Contributed by Wendy Rubiano
“Our grandmothers were teachers in the art of taking advantage of, in a very creative way, the gifts of nature such as plants and animals”
The initial contributions to Costa Rica gastronomy came from the indigenous people. These include the tortilla, the tamales, beans, corn, potatoes, yuccas, squash, and other products.
The conquest of the Spaniards introduced a new era of food production and they also began raising chickens, livestock which started the production of custards, milk, butter, meat, fat, sugar cane, coco, …
The influences of both conquerors and natives have developed the typical Costa Rican food of we know and love today.
After some time, the cattle farming was well established and new types of cheeses were created like the Palmito and the Turrialba cheese. The cocoa production took off and the chocolate industry started developing around the 18th century. Vanilla also became widely produced and the combination of all of these new, exciting flavors introduced one of the first desserts: the Chiverre empanada mixed with Spanish wheat.
Our grandmothers were teachers in the art of taking advantage of, in a very creative way, the gifts of nature such as plants and animals. Each region also has its own traditions.
In general terms, Guanacaste is characterized by corn-based preparations. In the Central Valley there is a greater tendency to prepare minced vegetables, stems, and fruits. Recipes based on fish and other seafood products are dominant on the Pacific Coast. In the Caribbean, the Afro-Caribbean heritage is strongly reflected in the gastronomic field with their spicy-coconut flavors added to Costa Rican classics.
Food Cultures In The Seven Provinces Of Costa Rica
This province is the financial, social and political center of Costa Rica. It is also the province with the greatest number of inhabitants, as well as the most urbanized.
This province combines urban areas and agricultural valleys crossed by various rivers. Hills, mountains and volcanoes are part of the Central Valley Mountain Range.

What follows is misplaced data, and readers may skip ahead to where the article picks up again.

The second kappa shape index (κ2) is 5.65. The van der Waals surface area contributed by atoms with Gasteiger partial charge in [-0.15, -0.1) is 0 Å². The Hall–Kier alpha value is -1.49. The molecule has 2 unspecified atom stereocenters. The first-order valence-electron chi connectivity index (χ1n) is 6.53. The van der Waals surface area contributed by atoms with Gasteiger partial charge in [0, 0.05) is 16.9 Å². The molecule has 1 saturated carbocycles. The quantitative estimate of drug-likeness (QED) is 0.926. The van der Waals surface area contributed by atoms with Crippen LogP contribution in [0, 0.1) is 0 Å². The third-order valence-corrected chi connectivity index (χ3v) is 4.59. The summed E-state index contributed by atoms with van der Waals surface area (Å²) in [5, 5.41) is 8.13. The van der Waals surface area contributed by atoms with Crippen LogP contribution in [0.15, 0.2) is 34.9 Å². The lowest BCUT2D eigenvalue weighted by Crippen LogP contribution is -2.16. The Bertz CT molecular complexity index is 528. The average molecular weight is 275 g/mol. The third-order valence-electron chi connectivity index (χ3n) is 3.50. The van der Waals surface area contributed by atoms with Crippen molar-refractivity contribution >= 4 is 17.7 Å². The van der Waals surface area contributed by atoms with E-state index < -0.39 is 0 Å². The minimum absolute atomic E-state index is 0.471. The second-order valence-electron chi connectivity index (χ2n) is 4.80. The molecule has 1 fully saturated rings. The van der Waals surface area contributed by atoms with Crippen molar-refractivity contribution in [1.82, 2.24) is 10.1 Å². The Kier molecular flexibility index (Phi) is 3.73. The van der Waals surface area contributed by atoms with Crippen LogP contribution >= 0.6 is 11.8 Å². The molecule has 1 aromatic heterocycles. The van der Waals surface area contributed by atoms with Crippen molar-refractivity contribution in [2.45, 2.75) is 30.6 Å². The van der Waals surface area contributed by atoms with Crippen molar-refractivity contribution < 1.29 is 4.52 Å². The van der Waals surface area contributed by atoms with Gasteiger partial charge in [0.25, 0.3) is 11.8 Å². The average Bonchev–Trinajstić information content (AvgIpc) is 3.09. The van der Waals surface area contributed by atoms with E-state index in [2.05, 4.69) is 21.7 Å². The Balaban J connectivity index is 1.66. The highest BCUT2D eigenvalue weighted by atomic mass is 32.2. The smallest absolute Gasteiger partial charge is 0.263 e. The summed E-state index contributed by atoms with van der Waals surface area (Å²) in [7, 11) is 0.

The food of this region of Costa Rica is generally very healthy and is based on meats, fresh vegetables, and herbs. Rice and beans are also basic ingredients you can find in the “Tico” kitchen. One of the most traditional dishes in San José, as well as the rest of the country, is the Casado. The base of this dish are black beans and rice accompanied by meat or fish, fried plantains and a salad of cabbage and tomato.
Another one of the most popular dishes is the Gallo Pinto, which usually served for breakfast. It is eaten throughout the country and consists of a preparation of beans and rice, seasoned stewed onions and sweet pepper. The Gallo Pinto is usually accompanied by fried eggs, cheese, plantain, and corn tortillas. Ticos enjoy adding Salsa Lizano to their Gallo Pinto or Casado for and added boost of flavor.
The indigenous tradition persists in the tradition food of Costa Rica’s Central valley. The sacred corn of the ancient gods and the ancestral cacao still provide us with a great variety of delicious dishes. Creole sponge cake, pork tamales, corn tamales, roasted tamale, empanadas, mazamorra are some of the traditional delights in the area.
The olla de Carne (beef stew with vegetables), the picadillos, the Gallos (meat, chicken, cooked vegetables on top of a corn tortilla), the agua dulce (beverage made with water and jaggery), the chinchiví, the chocolate and the Gallo Pinto are all part of the colorful food tradition in the Central Valley.
Some of these dishes are consumed daily in the homes of many Costa Ricans; others such as tamales are a special holiday dish consumed at Christmas and the New Year. There are some restaurants specializing in this type of food in places like San Jose, Alajuela, Coronado, Sabanilla de Montes de Oca, Barva de Heredia and other locations. Additionally, San José and other population centers in the area offer a selection of international food as well.
Alajuela is the province of agriculture par excellence within Costa Rica coming in first in the production of coffee and sugar cane. The landscapes of this Costa Rican province are characterized by fertile plains, large volcanoes, and mountainous slopes. The Cordillera Central, Cordillera de Tilarán and the Cordillera de Guanacaste all cross through this region.
This province of Costa Rica stands out for its agricultural culture and colonial tradition. Cartago was the first capital of Costa Rica until 1823, when San José took over.
Its natural heritage is characterized by agricultural valleys and large mountain peaks, containing within its borders the Cordillera Central and the Cordillera de Talamanca. In this province, one of the highest peaks in the country is located: the Irazú Volcano.
The number one produce is potatoes which is used as the main ingredient in the typical dishes. The picadillo de papa, mashed potatoes, gallos de papa and soups that contain potatoes combined with other vegetables and even bread potato are on the everyday menu.